The forest and plant communities of the River-Forest support a vast range of fauna including mammals, birds, reptiles, insects, frogs, invertebrates and aquatic species. The area is home to a number of threatened and rare species. The serious decline in the population of some animals has been caused by large scale clearing of native bush and undergrowth, disease, introduced animals, cats and dogs. The urban area presents some threats. Introduced animals and roaming pets destroy native wildlife; their habitats; and the ecosystems that they depend upon for survival.

  • The Eastern Barred Bandicoot, Southern-brown Bandicoot and Spotted-tailed Quoll are endangered   and fully protected by law.   Bandicoots are small, nocturnal, solitary marsupials,  with large ears and pointed snouts.  The Eastern  Barred Bandicoot (Perameles Gunnii) has a white tail  and stripes across its hindquarters.  The  Southern- brown Bandicoot (Isoodon Obesulus) is dark brown  in colour and its nose, ears and hind feet are shorter.   They feed on soil invertebrates and pasture pests  including Corbi Grubs and Cockchafer Larvae,  berries and fruit.
  • The Bennetts or Red-necked Wallaby  (Macro  Rufogriscus) is Tasmania’s largest marsupial and the Rufous or Tasmanian Pademelon ( Thylogale billardierii)  is the second largest.  The Bennetts Wallaby is easily  distinguished by its black nose and paws, and white stripe  on the upper lip.  Both are mostly nocturnal and solitary,  but may be seen grazing at dusk while they feed on grasses  and herbs, and the leaves of trees and shrubs.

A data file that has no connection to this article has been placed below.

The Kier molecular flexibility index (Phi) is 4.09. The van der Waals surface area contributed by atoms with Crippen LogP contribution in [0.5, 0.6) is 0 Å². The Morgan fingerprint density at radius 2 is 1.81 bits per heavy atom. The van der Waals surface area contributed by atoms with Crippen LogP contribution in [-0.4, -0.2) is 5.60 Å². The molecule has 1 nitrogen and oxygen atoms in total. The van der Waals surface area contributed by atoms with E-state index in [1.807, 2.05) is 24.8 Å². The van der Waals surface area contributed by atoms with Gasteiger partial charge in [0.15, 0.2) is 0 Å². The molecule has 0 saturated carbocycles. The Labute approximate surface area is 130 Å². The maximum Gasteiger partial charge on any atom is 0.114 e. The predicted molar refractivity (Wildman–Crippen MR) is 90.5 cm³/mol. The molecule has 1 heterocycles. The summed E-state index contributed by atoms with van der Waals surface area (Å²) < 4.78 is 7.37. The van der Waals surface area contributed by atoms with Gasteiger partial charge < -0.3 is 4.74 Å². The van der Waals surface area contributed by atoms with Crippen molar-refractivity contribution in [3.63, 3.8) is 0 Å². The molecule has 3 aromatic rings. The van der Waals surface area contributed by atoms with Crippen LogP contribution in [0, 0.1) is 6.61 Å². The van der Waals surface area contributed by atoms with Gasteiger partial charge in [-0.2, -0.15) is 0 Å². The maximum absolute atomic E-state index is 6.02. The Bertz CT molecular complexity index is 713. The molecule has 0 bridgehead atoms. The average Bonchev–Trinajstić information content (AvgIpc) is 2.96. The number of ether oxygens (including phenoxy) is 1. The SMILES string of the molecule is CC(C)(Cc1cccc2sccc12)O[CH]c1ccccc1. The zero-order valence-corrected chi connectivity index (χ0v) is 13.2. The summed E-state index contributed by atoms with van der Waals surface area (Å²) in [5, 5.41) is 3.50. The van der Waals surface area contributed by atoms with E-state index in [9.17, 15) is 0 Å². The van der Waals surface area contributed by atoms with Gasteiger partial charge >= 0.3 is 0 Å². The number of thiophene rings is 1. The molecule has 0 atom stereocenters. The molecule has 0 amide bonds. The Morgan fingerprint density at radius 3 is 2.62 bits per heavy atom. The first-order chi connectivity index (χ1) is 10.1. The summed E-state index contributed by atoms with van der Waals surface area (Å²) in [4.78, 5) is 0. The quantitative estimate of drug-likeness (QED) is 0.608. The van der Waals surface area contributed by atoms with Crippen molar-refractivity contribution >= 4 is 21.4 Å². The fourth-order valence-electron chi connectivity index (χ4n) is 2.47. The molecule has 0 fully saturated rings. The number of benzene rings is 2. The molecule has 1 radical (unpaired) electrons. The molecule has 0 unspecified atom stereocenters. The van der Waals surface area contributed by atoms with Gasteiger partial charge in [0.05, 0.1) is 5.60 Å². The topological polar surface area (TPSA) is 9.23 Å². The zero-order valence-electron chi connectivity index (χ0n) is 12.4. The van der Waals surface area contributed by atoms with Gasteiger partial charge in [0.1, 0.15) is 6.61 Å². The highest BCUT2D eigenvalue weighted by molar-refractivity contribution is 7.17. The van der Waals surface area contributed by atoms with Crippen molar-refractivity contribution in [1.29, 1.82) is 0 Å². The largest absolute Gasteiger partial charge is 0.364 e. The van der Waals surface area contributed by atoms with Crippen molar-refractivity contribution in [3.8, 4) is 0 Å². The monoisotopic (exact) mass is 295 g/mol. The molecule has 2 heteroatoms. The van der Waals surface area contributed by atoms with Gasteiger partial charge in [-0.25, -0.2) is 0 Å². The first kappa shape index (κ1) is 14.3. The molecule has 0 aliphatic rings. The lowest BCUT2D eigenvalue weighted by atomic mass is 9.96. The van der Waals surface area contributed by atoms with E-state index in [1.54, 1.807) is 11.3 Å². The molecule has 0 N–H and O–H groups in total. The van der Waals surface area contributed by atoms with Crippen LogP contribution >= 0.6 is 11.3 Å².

• The Spotted-tailed Quoll (Dasyurus maculatus) is the second largest carnivorous marsupial in  the world. They kill their prey such as rats, gliding  possums, small or injured wallabies, and reptiles  by biting on or behind the head. They vary from  reddish brown to dark chocolate brown with white spots on the body and tail.
  • Platypus are resident in the freshwater habitat of the Brid River. They dig burrows in the earth banks and forage  mainly at night on small invertebrate animals on the  bottom, including crustaceans, worms, molluscs, as well  as the larvae of many freshwater insects. They can easily  detect movement on the river bank, and they have acute hearing.
  • Echidnas are shy creatures and move slowly and  carefully.  If disturbed they roll into a ball or vigorously dig  into the ground so that only the spines are exposed.  They  have short limbs and powerful claws.  They mainly eat ants  and termites, but other invertebrates especially grubs,  larvae and worms can be a part of their diet.
  • The nocturnal Swamp (velvet-furred)  Rat  (Rattus Lutreolus) is a native small  mammal, half the size of the introduced  black and brown rats. It forms extensive  systems of runways beneath dense  vegetation.
  • The Brush-tail Possum  (Trichosurus Vulpecula)    is nocturnal and is named for its very bushy tail.   It has very thick soft fur that ranges in colour from  silver-grey to yellowish tan to dark brown.
  • The swampy low lying areas of the River-Forest  track provide the perfect habitat for the tiny and  vulnerable Burrowing Crayfish ( Engaeus genera).